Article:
As America’s POTUS denounced “dangerous left-wing fascists” who are defacing “national heroes” by toppling many statues of White Supremists (including confederate heroes) across the country, he conveniently neglected to mention that the Coronavirus infection rate increased by 90% over the past couple of weeks. Dissonance. As the Trump administration continues its deliberate denial, fact twisting and blatant lying about the pandemic’s effects on all aspects of American life, the tones and cadences of dissonance reverberate ever louder throughout our collective souls.

Then there’s America’s national shame about racism that continues to lay bare the core wound of its founding and accumulation of wealth through the slavery of and violence against Black people. Since the George Floyd murder by police at the end of May, a tidal wave of protests, opinion pieces, journalists, political voices, writers, and scholars have clamored to amplify this collective moment of dissonance in the hopes that finally, finally, White people will get it. Systemic racism is everyone’s problem, perpetuated by White silence and complacency to the status quo. One of these voices, Marvin Blakely, a civil trial lawyer, in this weekend’s NYTimes opinion section, writes,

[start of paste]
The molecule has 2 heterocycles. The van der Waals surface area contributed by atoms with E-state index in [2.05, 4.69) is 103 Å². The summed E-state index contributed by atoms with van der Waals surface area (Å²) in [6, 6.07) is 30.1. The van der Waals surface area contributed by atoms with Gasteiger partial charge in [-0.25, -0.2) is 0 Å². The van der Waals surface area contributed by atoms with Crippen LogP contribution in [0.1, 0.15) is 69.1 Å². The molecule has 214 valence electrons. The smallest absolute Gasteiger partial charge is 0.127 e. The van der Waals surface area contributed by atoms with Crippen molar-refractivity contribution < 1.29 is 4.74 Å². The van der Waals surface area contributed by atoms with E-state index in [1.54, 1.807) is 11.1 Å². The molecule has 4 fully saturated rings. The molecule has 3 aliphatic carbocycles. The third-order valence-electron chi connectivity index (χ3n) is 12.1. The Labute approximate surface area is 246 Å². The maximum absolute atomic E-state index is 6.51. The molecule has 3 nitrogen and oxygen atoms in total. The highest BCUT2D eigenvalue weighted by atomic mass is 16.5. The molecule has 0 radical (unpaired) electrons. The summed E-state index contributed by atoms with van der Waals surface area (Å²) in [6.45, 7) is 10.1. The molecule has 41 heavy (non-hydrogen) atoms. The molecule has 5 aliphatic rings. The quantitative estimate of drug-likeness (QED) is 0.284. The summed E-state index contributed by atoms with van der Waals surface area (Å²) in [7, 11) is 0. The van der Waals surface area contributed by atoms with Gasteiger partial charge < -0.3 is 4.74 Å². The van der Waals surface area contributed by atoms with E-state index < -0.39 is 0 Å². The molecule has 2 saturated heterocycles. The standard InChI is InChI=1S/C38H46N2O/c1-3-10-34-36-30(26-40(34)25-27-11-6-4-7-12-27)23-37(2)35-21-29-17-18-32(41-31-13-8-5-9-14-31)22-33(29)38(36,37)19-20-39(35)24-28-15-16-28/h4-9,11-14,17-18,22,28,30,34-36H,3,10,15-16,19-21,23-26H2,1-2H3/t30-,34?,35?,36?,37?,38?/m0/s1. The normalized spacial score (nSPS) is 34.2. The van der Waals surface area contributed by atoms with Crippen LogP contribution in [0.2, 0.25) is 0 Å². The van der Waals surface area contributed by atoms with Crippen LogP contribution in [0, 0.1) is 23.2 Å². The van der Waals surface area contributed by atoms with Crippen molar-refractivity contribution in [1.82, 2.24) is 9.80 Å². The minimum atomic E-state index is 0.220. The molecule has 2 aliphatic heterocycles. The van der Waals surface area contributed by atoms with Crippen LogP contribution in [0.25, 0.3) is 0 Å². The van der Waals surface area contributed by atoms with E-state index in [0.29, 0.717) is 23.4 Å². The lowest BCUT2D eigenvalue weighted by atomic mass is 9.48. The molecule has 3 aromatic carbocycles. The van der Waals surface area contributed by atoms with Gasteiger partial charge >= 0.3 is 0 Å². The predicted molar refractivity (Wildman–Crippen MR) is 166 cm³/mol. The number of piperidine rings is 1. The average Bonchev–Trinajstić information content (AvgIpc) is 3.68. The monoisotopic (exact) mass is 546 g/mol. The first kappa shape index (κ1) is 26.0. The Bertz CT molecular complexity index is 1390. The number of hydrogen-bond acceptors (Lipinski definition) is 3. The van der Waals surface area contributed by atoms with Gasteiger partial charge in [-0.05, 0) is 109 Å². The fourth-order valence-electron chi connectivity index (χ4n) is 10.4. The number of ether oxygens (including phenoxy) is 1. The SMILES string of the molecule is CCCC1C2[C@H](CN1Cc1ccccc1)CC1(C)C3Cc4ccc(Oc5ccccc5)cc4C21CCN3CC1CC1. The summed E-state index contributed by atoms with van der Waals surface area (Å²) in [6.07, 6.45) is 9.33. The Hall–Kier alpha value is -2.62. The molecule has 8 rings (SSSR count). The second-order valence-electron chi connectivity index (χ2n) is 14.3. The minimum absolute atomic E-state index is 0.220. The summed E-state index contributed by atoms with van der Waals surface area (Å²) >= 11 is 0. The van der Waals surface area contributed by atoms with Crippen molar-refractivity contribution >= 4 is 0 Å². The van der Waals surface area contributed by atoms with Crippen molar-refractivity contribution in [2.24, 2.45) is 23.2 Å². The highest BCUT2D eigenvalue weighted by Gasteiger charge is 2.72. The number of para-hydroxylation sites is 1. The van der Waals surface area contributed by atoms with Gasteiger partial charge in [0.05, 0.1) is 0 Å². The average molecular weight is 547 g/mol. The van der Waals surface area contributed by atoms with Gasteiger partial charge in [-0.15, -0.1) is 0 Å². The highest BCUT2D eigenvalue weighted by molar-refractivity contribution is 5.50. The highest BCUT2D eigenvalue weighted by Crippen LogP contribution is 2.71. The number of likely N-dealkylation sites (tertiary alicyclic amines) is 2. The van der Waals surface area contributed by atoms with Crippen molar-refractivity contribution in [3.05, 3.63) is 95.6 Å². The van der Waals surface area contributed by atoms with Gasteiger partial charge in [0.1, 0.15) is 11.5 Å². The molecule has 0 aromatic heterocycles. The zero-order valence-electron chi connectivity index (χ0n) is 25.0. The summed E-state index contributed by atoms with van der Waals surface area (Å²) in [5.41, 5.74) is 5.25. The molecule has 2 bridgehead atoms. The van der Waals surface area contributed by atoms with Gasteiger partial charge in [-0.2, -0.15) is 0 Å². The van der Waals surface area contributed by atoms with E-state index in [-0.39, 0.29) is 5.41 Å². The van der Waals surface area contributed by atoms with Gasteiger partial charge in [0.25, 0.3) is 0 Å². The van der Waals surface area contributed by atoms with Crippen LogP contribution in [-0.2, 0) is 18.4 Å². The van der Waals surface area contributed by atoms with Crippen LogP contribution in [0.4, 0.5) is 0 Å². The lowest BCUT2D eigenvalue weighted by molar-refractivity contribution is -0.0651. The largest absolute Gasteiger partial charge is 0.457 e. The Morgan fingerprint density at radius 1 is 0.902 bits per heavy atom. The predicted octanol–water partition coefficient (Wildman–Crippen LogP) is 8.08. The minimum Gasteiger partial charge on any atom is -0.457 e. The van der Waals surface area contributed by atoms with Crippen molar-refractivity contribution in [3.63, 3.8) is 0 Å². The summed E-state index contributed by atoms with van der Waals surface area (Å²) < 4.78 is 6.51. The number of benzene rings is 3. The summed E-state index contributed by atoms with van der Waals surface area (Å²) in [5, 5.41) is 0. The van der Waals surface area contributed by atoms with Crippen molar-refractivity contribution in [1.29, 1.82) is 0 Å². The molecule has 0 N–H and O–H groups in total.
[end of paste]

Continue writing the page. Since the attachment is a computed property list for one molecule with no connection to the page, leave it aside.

And how could I calmly describe how people of color are penalized for not knowing and adhering to the culture of white America, while no value is placed on our culture, which they so freely appropriate for profit? How do I help these friends understand that the solution to the race problem lies with them? Ultimately a conversation is just more talk. What about taking action, no matter how small?